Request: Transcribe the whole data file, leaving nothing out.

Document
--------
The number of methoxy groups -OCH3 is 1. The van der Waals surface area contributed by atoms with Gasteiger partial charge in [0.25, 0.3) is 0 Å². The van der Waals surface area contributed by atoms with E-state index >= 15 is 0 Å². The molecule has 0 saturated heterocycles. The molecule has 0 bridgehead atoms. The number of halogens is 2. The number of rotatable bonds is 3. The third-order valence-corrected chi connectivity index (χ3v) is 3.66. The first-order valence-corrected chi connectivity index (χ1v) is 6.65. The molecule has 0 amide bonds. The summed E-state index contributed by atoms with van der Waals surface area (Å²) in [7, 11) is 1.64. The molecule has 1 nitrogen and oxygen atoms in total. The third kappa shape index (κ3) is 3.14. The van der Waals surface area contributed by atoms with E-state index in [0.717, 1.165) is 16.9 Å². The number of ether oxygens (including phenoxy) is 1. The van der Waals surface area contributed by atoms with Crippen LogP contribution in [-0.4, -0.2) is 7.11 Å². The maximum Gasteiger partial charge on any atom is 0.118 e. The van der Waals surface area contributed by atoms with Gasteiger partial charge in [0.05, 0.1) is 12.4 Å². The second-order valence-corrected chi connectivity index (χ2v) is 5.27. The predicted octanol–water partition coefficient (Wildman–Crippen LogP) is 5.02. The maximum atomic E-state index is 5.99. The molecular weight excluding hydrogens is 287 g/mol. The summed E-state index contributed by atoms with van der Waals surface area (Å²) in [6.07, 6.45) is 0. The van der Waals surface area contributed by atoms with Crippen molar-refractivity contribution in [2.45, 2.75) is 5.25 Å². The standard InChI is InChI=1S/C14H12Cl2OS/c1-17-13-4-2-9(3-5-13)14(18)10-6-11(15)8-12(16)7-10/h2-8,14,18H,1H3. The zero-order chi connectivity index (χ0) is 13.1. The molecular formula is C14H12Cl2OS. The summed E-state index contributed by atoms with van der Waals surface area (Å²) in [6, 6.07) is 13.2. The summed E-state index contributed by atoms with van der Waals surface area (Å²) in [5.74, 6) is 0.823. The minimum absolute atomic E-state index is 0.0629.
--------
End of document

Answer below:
The number of methoxy groups -OCH3 is 1. The van der Waals surface area contributed by atoms with Gasteiger partial charge in [0.25, 0.3) is 0 Å². The van der Waals surface area contributed by atoms with E-state index >= 15 is 0 Å². The molecule has 0 saturated heterocycles. The molecule has 0 bridgehead atoms. The number of halogens is 2. The number of rotatable bonds is 3. The third-order valence-corrected chi connectivity index (χ3v) is 3.66. The first-order valence-corrected chi connectivity index (χ1v) is 6.65. The molecule has 0 amide bonds. The summed E-state index contributed by atoms with van der Waals surface area (Å²) in [7, 11) is 1.64. The molecule has 1 nitrogen and oxygen atoms in total. The third kappa shape index (κ3) is 3.14. The van der Waals surface area contributed by atoms with E-state index in [0.717, 1.165) is 16.9 Å². The number of ether oxygens (including phenoxy) is 1. The van der Waals surface area contributed by atoms with Crippen LogP contribution in [-0.4, -0.2) is 7.11 Å². The maximum Gasteiger partial charge on any atom is 0.118 e. The van der Waals surface area contributed by atoms with Gasteiger partial charge in [0.05, 0.1) is 12.4 Å². The second-order valence-corrected chi connectivity index (χ2v) is 5.27. The predicted octanol–water partition coefficient (Wildman–Crippen LogP) is 5.02. The maximum atomic E-state index is 5.99. The molecular weight excluding hydrogens is 287 g/mol. The summed E-state index contributed by atoms with van der Waals surface area (Å²) in [6.07, 6.45) is 0. The van der Waals surface area contributed by atoms with Crippen molar-refractivity contribution in [2.45, 2.75) is 5.25 Å². The standard InChI is InChI=1S/C14H12Cl2OS/c1-17-13-4-2-9(3-5-13)14(18)10-6-11(15)8-12(16)7-10/h2-8,14,18H,1H3. The zero-order chi connectivity index (χ0) is 13.1. The molecular formula is C14H12Cl2OS. The summed E-state index contributed by atoms with van der Waals surface area (Å²) in [6, 6.07) is 13.2. The summed E-state index contributed by atoms with van der Waals surface area (Å²) in [5.74, 6) is 0.823. The minimum absolute atomic E-state index is 0.0629.